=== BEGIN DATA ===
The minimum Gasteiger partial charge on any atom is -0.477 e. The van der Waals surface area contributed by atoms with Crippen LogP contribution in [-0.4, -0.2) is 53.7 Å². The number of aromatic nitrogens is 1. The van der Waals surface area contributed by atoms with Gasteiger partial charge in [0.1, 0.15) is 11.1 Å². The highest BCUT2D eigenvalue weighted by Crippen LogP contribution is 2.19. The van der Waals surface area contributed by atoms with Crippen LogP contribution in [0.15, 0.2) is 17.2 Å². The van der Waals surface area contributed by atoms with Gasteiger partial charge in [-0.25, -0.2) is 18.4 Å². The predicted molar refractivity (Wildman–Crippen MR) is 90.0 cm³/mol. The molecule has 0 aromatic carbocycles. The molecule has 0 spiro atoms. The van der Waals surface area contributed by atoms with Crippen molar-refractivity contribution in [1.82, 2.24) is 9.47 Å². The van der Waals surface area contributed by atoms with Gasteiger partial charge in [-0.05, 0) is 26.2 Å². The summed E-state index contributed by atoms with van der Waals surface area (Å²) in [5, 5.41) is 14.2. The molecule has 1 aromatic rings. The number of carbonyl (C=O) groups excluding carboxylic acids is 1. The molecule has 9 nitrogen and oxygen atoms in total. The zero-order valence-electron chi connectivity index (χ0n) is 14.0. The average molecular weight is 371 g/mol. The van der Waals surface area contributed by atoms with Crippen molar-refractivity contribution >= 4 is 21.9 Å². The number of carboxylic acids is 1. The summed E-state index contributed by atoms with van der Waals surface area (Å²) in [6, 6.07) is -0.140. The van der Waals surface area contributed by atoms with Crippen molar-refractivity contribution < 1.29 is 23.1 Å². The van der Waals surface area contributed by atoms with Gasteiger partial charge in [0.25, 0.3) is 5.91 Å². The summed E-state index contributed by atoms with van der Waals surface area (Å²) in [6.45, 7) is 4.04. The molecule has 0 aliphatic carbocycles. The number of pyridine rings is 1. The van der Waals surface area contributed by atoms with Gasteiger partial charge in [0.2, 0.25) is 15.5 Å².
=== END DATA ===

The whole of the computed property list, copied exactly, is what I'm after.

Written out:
The minimum Gasteiger partial charge on any atom is -0.477 e. The van der Waals surface area contributed by atoms with Crippen LogP contribution in [-0.4, -0.2) is 53.7 Å². The number of aromatic nitrogens is 1. The van der Waals surface area contributed by atoms with Gasteiger partial charge in [0.1, 0.15) is 11.1 Å². The highest BCUT2D eigenvalue weighted by Crippen LogP contribution is 2.19. The van der Waals surface area contributed by atoms with Crippen LogP contribution in [0.15, 0.2) is 17.2 Å². The van der Waals surface area contributed by atoms with Gasteiger partial charge in [-0.25, -0.2) is 18.4 Å². The predicted molar refractivity (Wildman–Crippen MR) is 90.0 cm³/mol. The molecule has 0 aromatic carbocycles. The molecule has 0 spiro atoms. The van der Waals surface area contributed by atoms with Crippen molar-refractivity contribution in [1.82, 2.24) is 9.47 Å². The van der Waals surface area contributed by atoms with Gasteiger partial charge in [-0.05, 0) is 26.2 Å². The summed E-state index contributed by atoms with van der Waals surface area (Å²) in [5, 5.41) is 14.2. The molecule has 1 aromatic rings. The number of carbonyl (C=O) groups excluding carboxylic acids is 1. The molecule has 9 nitrogen and oxygen atoms in total. The zero-order valence-electron chi connectivity index (χ0n) is 14.0. The average molecular weight is 371 g/mol. The van der Waals surface area contributed by atoms with Crippen molar-refractivity contribution >= 4 is 21.9 Å². The number of carboxylic acids is 1. The summed E-state index contributed by atoms with van der Waals surface area (Å²) in [6, 6.07) is -0.140. The van der Waals surface area contributed by atoms with Crippen molar-refractivity contribution < 1.29 is 23.1 Å². The van der Waals surface area contributed by atoms with Gasteiger partial charge in [0.25, 0.3) is 5.91 Å². The summed E-state index contributed by atoms with van der Waals surface area (Å²) in [6.45, 7) is 4.04. The molecule has 0 aliphatic carbocycles. The number of pyridine rings is 1. The van der Waals surface area contributed by atoms with Gasteiger partial charge in [0.2, 0.25) is 15.5 Å².